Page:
There have also been reports stating that the surface roughness of Pt shells can also affect the catalytic activity of core–shelled PtNi@Pt catalysts [218]. Here, Wang et al. [482] suggested that the vacancies formed by the dissolution of Ni can lead to lower average coordination of Pt surface atoms (Fig. 28) and stronger adsorption of intermediate oxygenated species, causing lower activities. This issue is a defect of the dealloying method for the fabrication of core–shell-structured PtM (M = 3d metals)@Pt catalysts and smooth Pt skins can be formed by using thermal annealing which can induce subsurface Pt to segregate to the alloy particle surface [22, 217, 483]. This information suggests that conducting a thermal process after dealloying can further enhance catalytic performances of electrocatalysts (Fig. 28). In addition to the various physical factors, porosity can also influence catalytic activities [204, 218, 230, 231]. Here, large alloy nanoparticle precursors can result in porous structures, and although these porous structures can enhance PtNi@Pt ORR catalytic activities, stability is also simultaneously decreased. Studies have also reported that core–shell-structured PtNi@Pt catalysts can exhibit good catalytic activities for MORs [461, 484, 485], but compared to its outstanding ORR catalytic activities, the activity for MORs is not very attractive.
Fig. 28

Electrochemical studies of Pt thin films deposited over PtNi substrates by using RDE: a Cyclic voltammograms; b Polarization curves, and c Summary of specific activities and corresponding improvement factors (vs. polycrystalline Pt surface) for Pt films of various thicknesses. Cyclic voltammograms were recorded in an Ar saturated 0.1 M HClO4 electrolyte with a sweeping rate of 50 mV s−1. Polarization curves were recorded in the same electrolyte under O2 saturation with a sweep rate of 20 mV s−1. Specific activities were presented as kinetic currents normalized by ECSAs obtained from integrated Hupd, except for the annealed 3 ML Pt/PtNi surface which was obtained based on COad stripping polarization curve.

Copied with permission from Ref. [482], Copyright 2012 The American Society of Chemistry

3.3.2 PtCo Alloy as Core

Experimental data has shown that core–shell-structured Pt3Co@Pt catalysts are more active than Pt3Ni@Pt and Pt3Fe@Pt catalysts for ORRs [479]. And as a result of this, a series of PtCo@Pt catalysts [162, 227, 245, 370, 487, 488, 489, 490] have been studied and have been found to exhibit better catalytic activities for ORR than PtCo alloys. Similar to PtNi@Pt catalysts, the performance of PtCo@Pt catalysts are affected by Pt–Co ratios, Pt shell thicknesses and physical factors such as porosity. For example, Wang et al. [489] reported that ordered Pt3Co@Pt catalysts with a core diameter of 5 nm and a Pt shell of 2~3 atomic layers can exhibit an over 200% increase in mass activity, an over 300% increase in specific activity and a minimal loss of activity after 5000 potential cycles as compared with disordered Pt3Co alloy nanoparticles and Pt/C catalysts. In this study, the authors attributed this high stability to the stable intermetallic Pt3Co core, which remained virtually intact through the testing process. In another study, Hu et al. [486] investigated a more refined, highly ordered homogeneous, cuboctahedral core–shell Pt3Co nanoparticle structure based on detailed experimental characterizations as well as extensive DFT calculations and found that in order to achieve optimal performances, the proposed cs-Pt3Co nanoparticles must comprise a Pt-rich skin, a Pt-rich shell configuration of 5~6 layers that also needs to contain Co atoms, and a core that is relatively Co-rich (Fig. 29). And if these conditions were met, the resulting PtCo@Pt catalyst can produce a high electrocatalytic activity that is 6 times higher than commercial Pt/C, a high activity that is 5 times more active than non-faceted alloy sp-Pt3Co nanoparticles and a high stability. These above results are helpful in the design and control of inner core structures during the synthesis of PtCo@Pt catalysts.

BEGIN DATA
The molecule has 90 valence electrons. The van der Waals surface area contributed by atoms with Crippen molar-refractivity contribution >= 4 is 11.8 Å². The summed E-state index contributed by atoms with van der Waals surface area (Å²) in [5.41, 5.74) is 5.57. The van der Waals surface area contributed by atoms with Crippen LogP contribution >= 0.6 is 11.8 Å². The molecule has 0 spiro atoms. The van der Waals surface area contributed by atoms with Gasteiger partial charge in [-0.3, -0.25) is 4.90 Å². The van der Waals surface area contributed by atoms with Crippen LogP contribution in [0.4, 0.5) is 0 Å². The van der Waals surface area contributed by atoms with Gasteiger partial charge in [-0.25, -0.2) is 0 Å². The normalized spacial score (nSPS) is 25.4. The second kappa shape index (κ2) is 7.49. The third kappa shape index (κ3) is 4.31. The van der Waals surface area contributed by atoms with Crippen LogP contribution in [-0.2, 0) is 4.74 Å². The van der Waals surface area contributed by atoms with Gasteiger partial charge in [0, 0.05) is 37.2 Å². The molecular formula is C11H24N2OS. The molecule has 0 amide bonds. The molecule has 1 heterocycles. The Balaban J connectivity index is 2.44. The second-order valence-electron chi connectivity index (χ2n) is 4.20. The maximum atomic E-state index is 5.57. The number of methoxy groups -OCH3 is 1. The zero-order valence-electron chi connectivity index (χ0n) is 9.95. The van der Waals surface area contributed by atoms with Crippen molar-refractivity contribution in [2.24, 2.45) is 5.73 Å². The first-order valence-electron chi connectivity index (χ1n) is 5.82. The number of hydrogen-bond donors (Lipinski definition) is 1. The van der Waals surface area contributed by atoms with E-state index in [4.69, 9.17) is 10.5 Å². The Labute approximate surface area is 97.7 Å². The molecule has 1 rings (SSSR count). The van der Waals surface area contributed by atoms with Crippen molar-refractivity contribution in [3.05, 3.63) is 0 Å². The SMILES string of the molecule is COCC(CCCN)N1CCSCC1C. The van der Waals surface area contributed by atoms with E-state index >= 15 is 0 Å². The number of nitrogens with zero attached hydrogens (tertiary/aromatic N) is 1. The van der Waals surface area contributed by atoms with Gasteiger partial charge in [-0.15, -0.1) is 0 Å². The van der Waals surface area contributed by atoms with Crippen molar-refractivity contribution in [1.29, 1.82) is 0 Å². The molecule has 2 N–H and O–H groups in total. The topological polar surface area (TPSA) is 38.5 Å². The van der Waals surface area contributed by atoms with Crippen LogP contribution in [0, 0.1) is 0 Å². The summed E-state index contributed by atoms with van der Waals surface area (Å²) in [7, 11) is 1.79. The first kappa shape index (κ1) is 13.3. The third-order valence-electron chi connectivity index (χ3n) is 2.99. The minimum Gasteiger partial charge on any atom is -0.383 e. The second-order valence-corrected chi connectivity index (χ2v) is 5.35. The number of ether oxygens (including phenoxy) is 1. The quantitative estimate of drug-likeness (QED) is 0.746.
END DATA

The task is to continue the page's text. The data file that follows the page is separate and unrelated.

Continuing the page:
Fig. 29

Core–shell configurations of a cs-Pt–Co-x; and b cs-Pt3Co-x systems; here, the shell thicknesses vary from 1 to 6 metal layers; c Atomic-resolution HADDF–STEM image of a core–shell Pt3Co cuboctahedral nanocrystal; d The polarized curves of the catalyst electrode (Pt/Vulcan is shown as a black line, sp-Pt3Co/Vulcan as a red line, and cs-Pt3Co/Vulcan as a blue line) in an O2 saturated 0.1 M HClO4 solution at a scan rate of 0.01 V s−1 with a rotating speed of 1600 rpm; e Polarized curves of the cs-Pt3Co/Vulcan catalyst for ORRs before and after 5000 potential cycles at a rotating speed of 1600 rpm.

(modified with permission from Ref. [486]). Copyright 2016 The Royal Society of Chemistry

3.3.3 PtFe Alloy as Core

In the case of core–shell PtFe@Pt catalysts, theoretical and experimental results have shown that it is an active catalyst for ORRs and MORs [152, 353, 355, 396]. Studies have also reported that the effects of PtFe cores on Pt shells are similar to that of PtNi and PtCo catalysts due to their similar structure. For example, Liu et al. [353] reported that PtFe@Pt core–shell nanoparticles supported on carbon nanotubes with ordered L10 intermetallic PtFe cores and approximately three atomic layers of Pt shells can exhibit superior catalytic activities and significantly improved durability toward ORRs and the results here were similar to that of ordered intermetallic PtCo cores in Ref. [489].